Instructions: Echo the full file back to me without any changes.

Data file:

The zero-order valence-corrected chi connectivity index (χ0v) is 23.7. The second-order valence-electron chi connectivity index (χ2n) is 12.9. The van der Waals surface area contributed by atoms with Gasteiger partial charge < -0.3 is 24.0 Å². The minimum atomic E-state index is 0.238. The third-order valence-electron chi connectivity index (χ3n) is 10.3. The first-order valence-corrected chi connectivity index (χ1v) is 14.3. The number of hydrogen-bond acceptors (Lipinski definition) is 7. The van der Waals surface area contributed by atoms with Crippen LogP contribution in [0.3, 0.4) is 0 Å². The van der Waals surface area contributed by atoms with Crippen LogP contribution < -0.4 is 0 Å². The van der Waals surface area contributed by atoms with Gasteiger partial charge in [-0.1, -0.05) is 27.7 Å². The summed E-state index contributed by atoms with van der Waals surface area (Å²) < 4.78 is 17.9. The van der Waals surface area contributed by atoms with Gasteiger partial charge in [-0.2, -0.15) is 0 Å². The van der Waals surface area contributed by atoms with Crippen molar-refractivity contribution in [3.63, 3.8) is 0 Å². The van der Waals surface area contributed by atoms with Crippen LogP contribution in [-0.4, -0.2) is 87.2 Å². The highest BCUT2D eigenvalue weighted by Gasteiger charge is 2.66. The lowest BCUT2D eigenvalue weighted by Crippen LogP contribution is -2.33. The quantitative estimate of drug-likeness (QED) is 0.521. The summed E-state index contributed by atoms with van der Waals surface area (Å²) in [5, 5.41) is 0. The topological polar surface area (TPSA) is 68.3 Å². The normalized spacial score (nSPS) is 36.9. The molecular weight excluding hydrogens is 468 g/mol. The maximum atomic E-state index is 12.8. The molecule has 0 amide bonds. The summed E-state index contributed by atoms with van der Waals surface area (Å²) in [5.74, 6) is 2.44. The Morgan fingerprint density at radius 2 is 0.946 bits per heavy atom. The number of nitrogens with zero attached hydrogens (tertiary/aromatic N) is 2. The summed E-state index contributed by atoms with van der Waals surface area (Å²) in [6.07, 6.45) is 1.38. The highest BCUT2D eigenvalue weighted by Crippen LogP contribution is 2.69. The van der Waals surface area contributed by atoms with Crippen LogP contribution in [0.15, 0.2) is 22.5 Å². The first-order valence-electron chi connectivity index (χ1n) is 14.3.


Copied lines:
The zero-order valence-corrected chi connectivity index (χ0v) is 23.7. The second-order valence-electron chi connectivity index (χ2n) is 12.9. The van der Waals surface area contributed by atoms with Gasteiger partial charge < -0.3 is 24.0 Å². The minimum atomic E-state index is 0.238. The third-order valence-electron chi connectivity index (χ3n) is 10.3. The first-order valence-corrected chi connectivity index (χ1v) is 14.3. The number of hydrogen-bond acceptors (Lipinski definition) is 7. The van der Waals surface area contributed by atoms with Crippen LogP contribution in [0.3, 0.4) is 0 Å². The van der Waals surface area contributed by atoms with Crippen LogP contribution < -0.4 is 0 Å². The van der Waals surface area contributed by atoms with Gasteiger partial charge in [-0.1, -0.05) is 27.7 Å². The summed E-state index contributed by atoms with van der Waals surface area (Å²) < 4.78 is 17.9. The van der Waals surface area contributed by atoms with Gasteiger partial charge in [-0.2, -0.15) is 0 Å². The van der Waals surface area contributed by atoms with Crippen molar-refractivity contribution in [3.63, 3.8) is 0 Å². The van der Waals surface area contributed by atoms with Crippen LogP contribution in [-0.4, -0.2) is 87.2 Å². The highest BCUT2D eigenvalue weighted by Gasteiger charge is 2.66. The lowest BCUT2D eigenvalue weighted by Crippen LogP contribution is -2.33. The quantitative estimate of drug-likeness (QED) is 0.521. The summed E-state index contributed by atoms with van der Waals surface area (Å²) in [5, 5.41) is 0. The topological polar surface area (TPSA) is 68.3 Å². The normalized spacial score (nSPS) is 36.9. The molecular weight excluding hydrogens is 468 g/mol. The maximum atomic E-state index is 12.8. The molecule has 0 amide bonds. The summed E-state index contributed by atoms with van der Waals surface area (Å²) in [5.74, 6) is 2.44. The Morgan fingerprint density at radius 2 is 0.946 bits per heavy atom. The number of nitrogens with zero attached hydrogens (tertiary/aromatic N) is 2. The summed E-state index contributed by atoms with van der Waals surface area (Å²) in [6.07, 6.45) is 1.38. The highest BCUT2D eigenvalue weighted by Crippen LogP contribution is 2.69. The van der Waals surface area contributed by atoms with Crippen LogP contribution in [0.15, 0.2) is 22.5 Å². The first-order valence-electron chi connectivity index (χ1n) is 14.3.